• It is incomprehensible to me why some "writers" feel the compulsion to totally mess up a classic story by changing everything about the original that made it worthwhile in the first place. I long ago noticed an interesting parallel between 2 classic tragic romances, both set in Paris-- THE HUNCHBACK OF NOTRE DAME and THE PHANTOM OF THE OPERA. Each has been redone multiple times. In the case of HUNCHBACK, each time it seems to have been done with minor revisions, and generally, the results have been excellent. In the case of PHANTOM, each time it gets mutated further and further from the original, and while the results may be intriguing to behold, each version is like an entirely different story! So it was that the 1943 remake used the original merely as a springboard for what was really a Nelson Eddy-Jeannete McDonald musical-comedy, pushing the "real" star almost out of his own picture, and completely changing the back-story (while ironically restoring the original ending from the book-- but almost nothing else). And so it was that the 1963 Hammer version totally ignored the original, and used the famous and popular '43 version (my Dad saw it while in the army and LOVED it) as its springboard, to do the typical "Hammer" thing of "different for the sake of different", crafting a film where every single frame screams "Hammer" (was there ever a studio where the finished product was SO uniquely recognizable?). AND, so it was that this 1983 TV version appears to haphazardly take elements from ALL 3 previous films, and mix them together in a jumble that, while some bits seem nicely-done, others are just HORRIBLE, and the overall product is just a jumbled, at times nearly-incoherent MESS.

    Let's take the origin: from '43 we had a composer who was a sad, pathetic man to begin with, who mistakenly believed his compositions were being stolen from him. This led to the accident of his disfigurement. The '63 version changed this to an actual theft and called-for revenge that went terribly wrong. The '83 version changes the hero from composer to conductor-- and its his wife who's "stolen" from him rather than his music, and a critic's office rather than a print shop destroyed by fire.

    While there was some mysterious figure lurking in the underworld in the '25 version (and we never found out if he had ANY connection with the Phantom or not-- a wonderfully minor detail), the '63 version had both a rat-catcher and a sewer-living derelict. The derelict wound up causing The Phantom's death in the '63 film-- but, absurdly, in this one, he not only rescues the composer from the fire, he takes him down to the underworld in the first place, gives him the mask, shows him the maps of the catacombs-- in effect, this guy who never utters a single word of dialog CREATES the Phantom! I found this so annoying, and it reminded me of the similar absurdity of Sean Connery "teaching" Kevin Costner the ways of Chicago in Brian DePalma's deliriously misguided UNTOUCHABLES remake.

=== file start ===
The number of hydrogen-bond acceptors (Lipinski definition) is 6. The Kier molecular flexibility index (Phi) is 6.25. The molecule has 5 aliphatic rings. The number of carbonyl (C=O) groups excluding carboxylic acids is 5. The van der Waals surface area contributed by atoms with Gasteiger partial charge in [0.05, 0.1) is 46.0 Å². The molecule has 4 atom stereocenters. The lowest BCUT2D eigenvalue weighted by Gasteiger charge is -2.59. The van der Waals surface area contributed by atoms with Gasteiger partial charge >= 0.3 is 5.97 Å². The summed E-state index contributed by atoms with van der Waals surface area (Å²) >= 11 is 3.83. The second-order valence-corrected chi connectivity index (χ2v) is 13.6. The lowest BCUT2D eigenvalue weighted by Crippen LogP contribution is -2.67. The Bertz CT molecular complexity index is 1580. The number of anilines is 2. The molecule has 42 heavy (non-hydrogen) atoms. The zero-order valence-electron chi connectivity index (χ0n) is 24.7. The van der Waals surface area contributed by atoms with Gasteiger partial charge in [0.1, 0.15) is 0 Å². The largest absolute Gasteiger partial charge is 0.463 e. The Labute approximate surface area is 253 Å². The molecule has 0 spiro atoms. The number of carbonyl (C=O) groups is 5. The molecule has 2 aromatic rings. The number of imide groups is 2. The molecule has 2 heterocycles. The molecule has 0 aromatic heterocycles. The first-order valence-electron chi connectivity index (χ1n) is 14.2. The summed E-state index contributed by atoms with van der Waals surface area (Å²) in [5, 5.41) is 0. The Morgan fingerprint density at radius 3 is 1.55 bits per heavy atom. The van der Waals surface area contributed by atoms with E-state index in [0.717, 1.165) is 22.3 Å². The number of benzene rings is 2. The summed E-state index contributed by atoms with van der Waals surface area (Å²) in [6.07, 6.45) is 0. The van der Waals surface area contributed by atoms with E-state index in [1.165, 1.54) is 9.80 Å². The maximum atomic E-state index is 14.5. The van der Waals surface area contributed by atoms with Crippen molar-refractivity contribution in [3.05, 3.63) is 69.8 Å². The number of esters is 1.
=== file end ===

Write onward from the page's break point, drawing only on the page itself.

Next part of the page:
I'm not sure what to make of Michael York's character in here-- he starts out likable, then turns into a heel, then winds up being the one who investigates and learns the truth about The Phantom, while the police inspector is merely a DOLT. The scene with the inspector's family merely makes all of them annoying, in a lame attempt at a comic interlude. (The inspector in the '25 film was that story's "hero"-- if you discount Erik himself, who despite his murderous antics was admirable right to the end, when justice and a murderous mob caught up with him.) The whole thing completely falls apart in the last half-hour, after The Phantom kidnaps Maria. After going to such lengths to make her the success his wife wasn't able to be, he suddenly changes his mind for no apparent reason and wants to keep her "safe" while the vicious Prima Donna he earlier drove away COMES BACK. Then, after Maria is rescued (with relatively little fanfare), and the conductor and inspector plot to trap The Phantom (HOW?), he decides to cut the chandelier loose (a bit predicted much, much earlier in the film in one of the worst and most awkward bits of foreshadowing I have ever seen). Cutting the chandelier at this point makes no sense-- and he does it so badly (in a horrible exercise of "slow-motion" to boot), that nobody gets killed except himself. This Phantom is not only insane, he's incompetent as well.

    My recommendation to anyone interested in these films is, START here-- then work your way backward to 1963, then 1943, then 1925. If you do, EACH version you watch GETS BETTER. My admiration for the '25 version-- the ONLY one that even attempts to do the book-- has steadily increased over the years with every viewing. Even more so since I got my hands on the video with the Rick Wakeman score. (Some might find that bordering on blasphemy-- but I've come to love the music so much, and it managed to make what was already my #1 favorite silent film even more enjoyable.)